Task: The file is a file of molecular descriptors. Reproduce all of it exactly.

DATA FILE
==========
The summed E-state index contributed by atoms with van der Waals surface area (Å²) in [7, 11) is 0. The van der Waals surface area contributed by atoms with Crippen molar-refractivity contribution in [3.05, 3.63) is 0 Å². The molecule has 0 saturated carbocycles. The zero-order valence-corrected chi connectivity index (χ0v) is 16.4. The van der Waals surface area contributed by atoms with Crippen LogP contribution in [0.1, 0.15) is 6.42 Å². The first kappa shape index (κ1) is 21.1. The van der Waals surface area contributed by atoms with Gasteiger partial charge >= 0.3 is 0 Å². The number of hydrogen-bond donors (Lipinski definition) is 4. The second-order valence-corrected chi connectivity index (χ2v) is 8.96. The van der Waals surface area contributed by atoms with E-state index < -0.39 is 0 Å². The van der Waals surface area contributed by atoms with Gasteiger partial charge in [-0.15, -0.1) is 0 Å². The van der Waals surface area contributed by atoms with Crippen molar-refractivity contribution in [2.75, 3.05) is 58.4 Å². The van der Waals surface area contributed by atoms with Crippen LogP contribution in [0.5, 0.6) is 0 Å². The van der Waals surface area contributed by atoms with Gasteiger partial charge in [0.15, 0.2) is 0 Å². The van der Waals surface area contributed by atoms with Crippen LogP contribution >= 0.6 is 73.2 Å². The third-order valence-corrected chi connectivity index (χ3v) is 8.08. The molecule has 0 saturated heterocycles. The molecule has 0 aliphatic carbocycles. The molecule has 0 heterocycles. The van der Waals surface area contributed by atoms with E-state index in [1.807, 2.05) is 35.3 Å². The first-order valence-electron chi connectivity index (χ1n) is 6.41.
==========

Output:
The summed E-state index contributed by atoms with van der Waals surface area (Å²) in [7, 11) is 0. The van der Waals surface area contributed by atoms with Crippen molar-refractivity contribution in [3.05, 3.63) is 0 Å². The molecule has 0 saturated carbocycles. The zero-order valence-corrected chi connectivity index (χ0v) is 16.4. The van der Waals surface area contributed by atoms with Crippen LogP contribution in [0.1, 0.15) is 6.42 Å². The first kappa shape index (κ1) is 21.1. The van der Waals surface area contributed by atoms with Gasteiger partial charge >= 0.3 is 0 Å². The number of hydrogen-bond donors (Lipinski definition) is 4. The second-order valence-corrected chi connectivity index (χ2v) is 8.96. The van der Waals surface area contributed by atoms with E-state index < -0.39 is 0 Å². The van der Waals surface area contributed by atoms with Gasteiger partial charge in [-0.15, -0.1) is 0 Å². The van der Waals surface area contributed by atoms with Crippen molar-refractivity contribution in [2.75, 3.05) is 58.4 Å². The van der Waals surface area contributed by atoms with Crippen LogP contribution in [0.5, 0.6) is 0 Å². The van der Waals surface area contributed by atoms with Gasteiger partial charge in [0.15, 0.2) is 0 Å². The van der Waals surface area contributed by atoms with Crippen LogP contribution >= 0.6 is 73.2 Å². The third-order valence-corrected chi connectivity index (χ3v) is 8.08. The molecule has 0 saturated heterocycles. The molecule has 0 aliphatic carbocycles. The molecule has 0 heterocycles. The van der Waals surface area contributed by atoms with E-state index in [1.807, 2.05) is 35.3 Å². The first-order valence-electron chi connectivity index (χ1n) is 6.41.